(The Center Square) – Carrying a concealed handgun without a license in Ohio became a step closer to reality when a House committee passed what the chairman called the most significant Second Amendment bill to advance through the Legislature in years.
The House Government Oversight Committee passed House Bill 227 on a party-line vote, 8-4, on Thursday. It was crafted with the help of the National Rifle Association and the Buckeye Firearm Association. Its next step would be a full House vote.
“This bill supports the constitutional rights and freedoms of law-abiding Ohioans,” House Government Oversight Committee Chair Rep. Shane Wilkin, R-Hillsboro, said. “Criminals aren’t going to follow the law. I proudly stand in support of ensuring law-abiding Ohioans are able to protect themselves and their loved ones.”
HB 227 would make a concealed handgun license optional, allowing those who wish to have a gun license to get one, but anyone age 21 or older can carry a gun as long as they are allowed by law.
The bill also would remove Ohio’s “duty to inform” law, which requires a person encountering law enforcement to promptly notify an officer whether they are carrying. Instead, a person carrying must notify an officer only if asked.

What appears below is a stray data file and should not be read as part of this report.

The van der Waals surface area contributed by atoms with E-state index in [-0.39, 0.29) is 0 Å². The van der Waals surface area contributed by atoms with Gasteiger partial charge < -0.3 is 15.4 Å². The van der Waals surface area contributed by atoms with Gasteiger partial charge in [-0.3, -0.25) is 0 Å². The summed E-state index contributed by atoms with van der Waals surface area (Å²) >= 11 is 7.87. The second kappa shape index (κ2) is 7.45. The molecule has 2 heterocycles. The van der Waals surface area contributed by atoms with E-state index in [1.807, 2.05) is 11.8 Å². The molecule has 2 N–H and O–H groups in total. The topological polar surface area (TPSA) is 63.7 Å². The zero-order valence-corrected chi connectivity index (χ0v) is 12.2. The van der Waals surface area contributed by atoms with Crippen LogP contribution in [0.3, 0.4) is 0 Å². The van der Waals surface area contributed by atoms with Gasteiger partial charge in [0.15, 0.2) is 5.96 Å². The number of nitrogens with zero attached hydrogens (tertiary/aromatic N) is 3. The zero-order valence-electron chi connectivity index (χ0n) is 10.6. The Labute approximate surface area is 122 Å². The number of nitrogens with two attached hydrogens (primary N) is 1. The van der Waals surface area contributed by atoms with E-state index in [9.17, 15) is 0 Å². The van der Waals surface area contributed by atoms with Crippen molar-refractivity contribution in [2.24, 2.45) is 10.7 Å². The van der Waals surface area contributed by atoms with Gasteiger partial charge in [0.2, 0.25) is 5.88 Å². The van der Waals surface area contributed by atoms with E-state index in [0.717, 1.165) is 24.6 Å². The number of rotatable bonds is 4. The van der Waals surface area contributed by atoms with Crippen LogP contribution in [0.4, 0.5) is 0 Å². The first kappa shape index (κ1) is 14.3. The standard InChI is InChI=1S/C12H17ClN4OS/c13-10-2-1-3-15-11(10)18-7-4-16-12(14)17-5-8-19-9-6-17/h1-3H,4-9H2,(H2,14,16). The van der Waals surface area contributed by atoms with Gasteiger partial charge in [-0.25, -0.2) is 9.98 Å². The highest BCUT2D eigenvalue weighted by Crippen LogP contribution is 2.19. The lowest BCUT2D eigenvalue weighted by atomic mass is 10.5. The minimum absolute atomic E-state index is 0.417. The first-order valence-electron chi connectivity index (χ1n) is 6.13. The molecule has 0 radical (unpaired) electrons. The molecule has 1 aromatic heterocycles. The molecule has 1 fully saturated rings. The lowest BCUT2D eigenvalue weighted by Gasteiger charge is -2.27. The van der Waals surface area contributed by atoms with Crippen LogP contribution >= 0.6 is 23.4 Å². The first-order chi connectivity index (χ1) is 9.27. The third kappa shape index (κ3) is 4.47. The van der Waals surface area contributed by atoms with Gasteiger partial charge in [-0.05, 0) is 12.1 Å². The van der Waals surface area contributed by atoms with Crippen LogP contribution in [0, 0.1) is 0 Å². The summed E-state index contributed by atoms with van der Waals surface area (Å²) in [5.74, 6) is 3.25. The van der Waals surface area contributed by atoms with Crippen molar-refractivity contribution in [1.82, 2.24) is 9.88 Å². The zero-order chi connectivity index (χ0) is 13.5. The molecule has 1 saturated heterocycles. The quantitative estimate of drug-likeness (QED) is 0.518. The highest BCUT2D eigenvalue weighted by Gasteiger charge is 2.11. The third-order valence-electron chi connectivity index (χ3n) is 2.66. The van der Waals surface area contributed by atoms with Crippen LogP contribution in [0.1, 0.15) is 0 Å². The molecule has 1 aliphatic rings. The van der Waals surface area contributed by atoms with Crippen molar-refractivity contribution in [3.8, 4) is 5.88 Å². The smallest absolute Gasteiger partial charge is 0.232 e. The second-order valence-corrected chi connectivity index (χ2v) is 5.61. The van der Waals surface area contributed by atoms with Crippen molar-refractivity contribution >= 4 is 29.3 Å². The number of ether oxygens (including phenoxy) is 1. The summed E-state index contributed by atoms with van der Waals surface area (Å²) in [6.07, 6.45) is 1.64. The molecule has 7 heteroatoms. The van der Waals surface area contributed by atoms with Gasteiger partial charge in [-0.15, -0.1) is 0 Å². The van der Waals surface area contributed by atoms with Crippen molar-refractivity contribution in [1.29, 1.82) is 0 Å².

The League of Women Voters of Ohio, the Ohio Domestic Violence Network, the Ohio Coalition Against Gun Violence, the Catholic Conference of Ohio and parent groups all opposed the bill.
“If Republicans truly want to keep our kids and communities safe, they’d pass commonsense gun safety reforms, not divisive, short-sighted legislation to eliminate the things that are already working like permits and training,” Rep. Paula Hicks-Hudson, D-Toledo, said. “This extreme legislation doesn’t make Ohio any more gun friendly. Instead, it makes it a lot less safe for all of us, including gun owners.
“Today was another bad day for democracy, with no live testimony and not even having written testimony available. This bill had no time for real discussion, debate or consideration. The authors of our constitution are shaking their heads wondering what we’re doing,” Hicks-Hudson said.
The bill also would not require churches to identify as what proponents call “soft targets” by posting a “no concealed carry” sign and leaves the decision of who can carry up to specific churches.
Similar legislation, Senate Bill 215, is in the Senate Veterans and Public Safety Committee. It’s had two hearings.
“I’ve been asked why Ohio would no longer require training or permits in order to carry a concealed firearm,” Wilkin said. “My answer is I respect the constitutional rights of Ohioans, and I trust them to handle firearms safely and responsibly. The fact is, most gun owners are trained, skilled and knowledgeable about firearms.”